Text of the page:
About This Recipe:These cupcakes may be green and feature traditional cookie flavors, but they are made from all natural and organic versions because playful party food can still have a wholesome spin to it. I used all-natural blue and yellow dyes (from India Tree) to create the green frosting.
Last fall, the Urban Farmer and I made a Westward Wander, or what I dubbed #KyleMeetsTheKogels2015, since this was their official meet and greet. My parents toured us around their icy town in Iowa, where they had begun to settle after moving nearly one year prior. My dad pointed out the expanse of farms, the loss of the smaller family farms, the surplus of corn and of course, the donut shop. My mom’s additions to the tour included the trails where she walked with her new friends and the home of an older woman she helped with cleaning.
She mentioned that last detail so nonchalantly, so humbly. Yet that little detail speaks volumes about my mom. She is a giver, a selfless helper, a patient listener and a constant doer. She sends birthday and anniversary cards to everyone, including my dog! She sends care packages with little recipe clippings and encouraging notes, affirming that no matter my crazy pursuit, my mom believes I can not only do it, but do it well.
I could tell you there is no sweeter woman, and you might say, “that’s what everyone says about their moms,” but in my case, it may be true. After attending a church service with my parents, an older woman approached me, so pleased to meet Regina’s daughter. “Your mother has been such a blessing to this community. She has really made a difference, and we are so blessed to have her.” I bit my lip to stifle the tears my sappiness ejects against my will and thanked this woman for sharing that tidbit with me.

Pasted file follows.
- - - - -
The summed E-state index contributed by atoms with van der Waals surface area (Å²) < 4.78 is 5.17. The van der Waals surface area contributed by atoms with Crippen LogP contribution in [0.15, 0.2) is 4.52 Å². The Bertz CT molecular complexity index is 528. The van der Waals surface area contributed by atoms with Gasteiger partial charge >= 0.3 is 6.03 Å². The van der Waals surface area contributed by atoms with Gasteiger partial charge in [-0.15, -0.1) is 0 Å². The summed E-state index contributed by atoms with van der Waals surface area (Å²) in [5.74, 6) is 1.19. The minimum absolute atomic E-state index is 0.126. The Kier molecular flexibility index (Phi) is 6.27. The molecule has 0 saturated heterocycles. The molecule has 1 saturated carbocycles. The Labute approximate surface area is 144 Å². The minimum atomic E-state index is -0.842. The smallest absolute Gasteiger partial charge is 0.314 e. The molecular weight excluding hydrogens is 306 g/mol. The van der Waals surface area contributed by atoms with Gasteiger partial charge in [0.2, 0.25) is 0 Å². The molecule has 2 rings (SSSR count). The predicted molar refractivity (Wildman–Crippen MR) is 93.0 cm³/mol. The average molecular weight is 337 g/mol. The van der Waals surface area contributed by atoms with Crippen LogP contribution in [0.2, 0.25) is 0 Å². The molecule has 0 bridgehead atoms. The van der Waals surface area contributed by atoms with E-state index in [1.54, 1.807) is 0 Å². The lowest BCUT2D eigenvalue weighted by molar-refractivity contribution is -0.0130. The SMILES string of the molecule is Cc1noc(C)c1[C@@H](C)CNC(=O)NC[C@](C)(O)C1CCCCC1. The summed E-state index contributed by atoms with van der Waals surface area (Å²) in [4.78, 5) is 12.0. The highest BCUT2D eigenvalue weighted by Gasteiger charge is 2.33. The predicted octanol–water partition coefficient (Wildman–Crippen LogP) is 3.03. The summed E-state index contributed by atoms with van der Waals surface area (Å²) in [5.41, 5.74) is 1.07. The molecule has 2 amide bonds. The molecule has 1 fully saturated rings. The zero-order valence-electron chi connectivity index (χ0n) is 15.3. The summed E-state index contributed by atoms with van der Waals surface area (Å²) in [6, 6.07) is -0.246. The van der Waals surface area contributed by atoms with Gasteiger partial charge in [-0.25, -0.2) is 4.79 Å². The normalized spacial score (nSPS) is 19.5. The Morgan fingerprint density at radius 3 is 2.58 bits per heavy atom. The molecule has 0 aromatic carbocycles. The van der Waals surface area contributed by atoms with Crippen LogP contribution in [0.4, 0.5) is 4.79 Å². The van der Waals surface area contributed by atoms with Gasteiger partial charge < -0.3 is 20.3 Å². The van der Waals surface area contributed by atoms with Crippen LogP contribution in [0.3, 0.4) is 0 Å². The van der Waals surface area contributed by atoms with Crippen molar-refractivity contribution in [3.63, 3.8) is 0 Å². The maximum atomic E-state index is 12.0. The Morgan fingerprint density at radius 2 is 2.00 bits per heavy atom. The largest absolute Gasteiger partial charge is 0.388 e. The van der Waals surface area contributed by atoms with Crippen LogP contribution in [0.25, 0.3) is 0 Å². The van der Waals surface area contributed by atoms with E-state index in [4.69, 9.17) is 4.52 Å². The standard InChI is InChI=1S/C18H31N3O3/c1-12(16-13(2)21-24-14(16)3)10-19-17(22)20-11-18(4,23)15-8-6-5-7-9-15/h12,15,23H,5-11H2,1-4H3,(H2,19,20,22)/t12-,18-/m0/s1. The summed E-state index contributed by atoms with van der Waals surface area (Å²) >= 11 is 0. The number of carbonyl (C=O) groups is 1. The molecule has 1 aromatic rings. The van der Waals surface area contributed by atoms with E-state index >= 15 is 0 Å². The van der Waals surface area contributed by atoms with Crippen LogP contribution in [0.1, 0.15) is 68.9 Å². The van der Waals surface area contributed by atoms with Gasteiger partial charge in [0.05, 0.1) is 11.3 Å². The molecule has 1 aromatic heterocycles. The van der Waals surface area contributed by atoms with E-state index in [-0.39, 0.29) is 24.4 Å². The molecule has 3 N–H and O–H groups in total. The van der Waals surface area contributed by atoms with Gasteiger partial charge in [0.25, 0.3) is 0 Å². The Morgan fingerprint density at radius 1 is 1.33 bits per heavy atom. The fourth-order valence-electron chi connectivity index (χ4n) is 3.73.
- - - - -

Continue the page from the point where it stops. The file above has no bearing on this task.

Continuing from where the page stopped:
Having barely been in that small town for a year, my mom’s presence had already been felt and appreciated. In that moment, in that wash of gratitude, I felt so lucky to be Regina’s daughter, to have grown up with her as my example, to have the parenting bar set by her devotion and sacrifice. Unfortunately, we were nearly 1,000 miles away on Mother’s Day, but my humble mother, was just so grateful to hear my voice on the phone.
Though I couldn’t spend the day with my mom, I was lucky enough to spend it with some other inspiring moms. The Urban Farmer’s mama, grandmother and sister-in-law have always impressed me with their dedication to their families and the way they welcomed me into them. For all their sharing, they deserved a little indulgence to be savored just by them.
Happy Belated Mother’s Day to all you moms, expecting moms and women who mother everyone around them! You may not know it yet, but you’re making a difference!
In yoga they teach you how to push and stretch your lungs, inching closer and closer to breathing at full capacity. Bonding with a dog is a similar exercise for the heart- all my love for this gentle, faithful, happy creature fills my heart so as to burst the very seams. And that love for her somehow trained my heart to love even more and taught me to feel an empathy for dogs in general (i.e.: most dog videos can make me sob in a matter of seconds).